My dad’s side of my family are from Bermondsey which was the most heavily bombed part of London during the war. I have heard some great stories about them all. One of my favourites is about my Great-Grandfather Joe.”
When the Second World War broke out, Joe was 16. He took himself to the army recruitment office, lied about his age and enlisted. He then came home, cap in hand to tell his mother what he’d done. After some choice words from my Great-Great Grandmother, his father – who was too old to fight – was told to go back to the recruitment office, explain the situation and delist him. To cut a long story short, his father came home with Joe and instead of keeping him in London, he’d signed up himself! So now, we had an under-age and an over-age Miller pulling on a uniform the following week!
Joe joined the 8th Army (The Desert Rats) and travelled to Africa to attack Rommel’s troops. Whilst sleeping one night, he felt something brush against his foot, looked up and saw a rifle pointing at him. With relief, he realised it was a Ghurka who quickly indicated to him to keep quiet.
So, what does this teach us and how can we use that lesson in decision making?
The answer is in working backwards. It’s an easy principle and makes sense but will take some practise to master it. All you have to do in any situation is think about what outcomes you’re looking for and then establish how to achieve them.
Think about the above situation and applying that technique:
- What did the Ghurka want to achieve?
He wanted to know, in darkness, if the person in front of him was from the Allied or Axis forces. He probably also wanted to disturb as few people as possible. Quite likely, he’d want to be in a position of control should the soldier turn out to be a German soldier.
So, he thought about the outcomes he wanted and then how to achieve them. He knew that Allied and Axis forces wore different boots. Those boots had laces that were tied differently, one with crossed laces, the other straight. Knowing that, he positioned himself so that after feeling Joe’s bootlaces he would know what to do next – amazing right?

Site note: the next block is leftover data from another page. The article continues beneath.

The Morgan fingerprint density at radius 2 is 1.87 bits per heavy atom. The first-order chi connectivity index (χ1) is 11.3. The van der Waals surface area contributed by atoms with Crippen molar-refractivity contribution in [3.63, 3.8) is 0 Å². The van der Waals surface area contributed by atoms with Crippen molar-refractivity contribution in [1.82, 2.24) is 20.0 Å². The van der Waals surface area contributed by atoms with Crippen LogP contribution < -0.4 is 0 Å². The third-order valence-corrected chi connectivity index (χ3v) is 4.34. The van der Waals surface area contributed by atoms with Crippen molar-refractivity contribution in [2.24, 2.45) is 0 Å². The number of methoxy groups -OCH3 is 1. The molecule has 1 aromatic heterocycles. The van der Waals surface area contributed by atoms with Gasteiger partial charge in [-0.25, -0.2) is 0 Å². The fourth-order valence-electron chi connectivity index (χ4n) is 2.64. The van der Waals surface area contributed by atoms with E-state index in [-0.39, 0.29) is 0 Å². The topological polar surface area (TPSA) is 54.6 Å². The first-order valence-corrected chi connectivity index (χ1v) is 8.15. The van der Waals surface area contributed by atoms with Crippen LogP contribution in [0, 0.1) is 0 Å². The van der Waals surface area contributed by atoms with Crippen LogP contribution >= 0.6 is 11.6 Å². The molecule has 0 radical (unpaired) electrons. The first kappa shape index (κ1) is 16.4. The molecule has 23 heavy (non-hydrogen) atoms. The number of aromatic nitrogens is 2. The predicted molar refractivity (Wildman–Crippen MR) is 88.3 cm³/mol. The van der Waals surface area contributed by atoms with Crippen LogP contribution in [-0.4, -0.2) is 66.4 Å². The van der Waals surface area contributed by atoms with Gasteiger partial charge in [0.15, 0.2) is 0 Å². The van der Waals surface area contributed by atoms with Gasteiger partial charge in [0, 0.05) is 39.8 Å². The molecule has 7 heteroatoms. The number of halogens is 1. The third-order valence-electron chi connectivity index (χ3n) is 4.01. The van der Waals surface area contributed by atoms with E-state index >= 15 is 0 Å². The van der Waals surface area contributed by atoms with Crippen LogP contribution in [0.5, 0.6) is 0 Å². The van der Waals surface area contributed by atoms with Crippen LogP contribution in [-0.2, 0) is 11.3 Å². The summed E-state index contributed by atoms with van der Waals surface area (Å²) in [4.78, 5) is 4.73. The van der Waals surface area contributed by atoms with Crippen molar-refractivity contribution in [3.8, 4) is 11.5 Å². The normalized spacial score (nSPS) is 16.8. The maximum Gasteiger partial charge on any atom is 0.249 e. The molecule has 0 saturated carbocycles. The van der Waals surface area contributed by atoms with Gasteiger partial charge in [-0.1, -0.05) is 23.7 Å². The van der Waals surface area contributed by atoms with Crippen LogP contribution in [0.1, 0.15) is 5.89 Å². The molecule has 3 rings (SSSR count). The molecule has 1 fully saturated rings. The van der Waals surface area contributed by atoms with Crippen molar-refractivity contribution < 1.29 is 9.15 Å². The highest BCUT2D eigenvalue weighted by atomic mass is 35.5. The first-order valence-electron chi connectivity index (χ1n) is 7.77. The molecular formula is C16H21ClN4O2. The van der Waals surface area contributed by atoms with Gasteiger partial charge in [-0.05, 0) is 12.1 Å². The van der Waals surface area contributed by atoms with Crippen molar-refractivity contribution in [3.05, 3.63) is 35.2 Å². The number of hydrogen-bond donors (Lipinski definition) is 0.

So, the next time you need to work out a strategy for something, work backwards!
Here’s a work-related example:
You have a team member who for the past 5 years has been a top performer. For the past 3 months, they have shown a lack of enthusiasm, have been arriving late and productivity figures have dropped.
- What outcomes would you want after a meeting with this employee?
- How would you achieve them?
Working in this way will ensure that you are always in control of a situation and that you have an opportunity to think about possible outcomes and how you would in turn, deal with them.
One other benefit of working backwards is that any action you take will be more rational. I’d suggest you may want the following outcomes:
- The employee returns to their previous high-performance
- They enjoy work again
- They return to their own high standards of behaviour
Without thinking like this, it could be easy to be negative in that meeting and to put the employee on a performance improvement plan (PIP). Would putting them on a PIP straight away retain their dignity and make them enjoy work? Probably not. Would an ‘informal’ chat, learning what has caused the issue and then providing support to help them get back to their previous ways? Quite possibly.
If you’re at an interview and you’re asked “What makes you different?” – work backwards.
- What do you want them to think about you?
- What are they looking for?
Your response will always depend upon the situation. If you know they need somebody with time management skills, then think of an example to demonstrate that.
You see, work backwards and you’ll feel in more control and also, will find solutions that benefit both parties much quicker. Try it – what’s the trickiest situation you find yourself in right now? In looking to resolve it, what outcomes do you want? How will you achieve them?
I wonder; if my Great-Great Grandmother had worked backwards in 1939, would she have asked her husband to take Joe back to the recruitment office or would she have taken him herself? In truth, I’m quite pleased she didn’t, Joe was definitely somebody you’d want fighting by your side!
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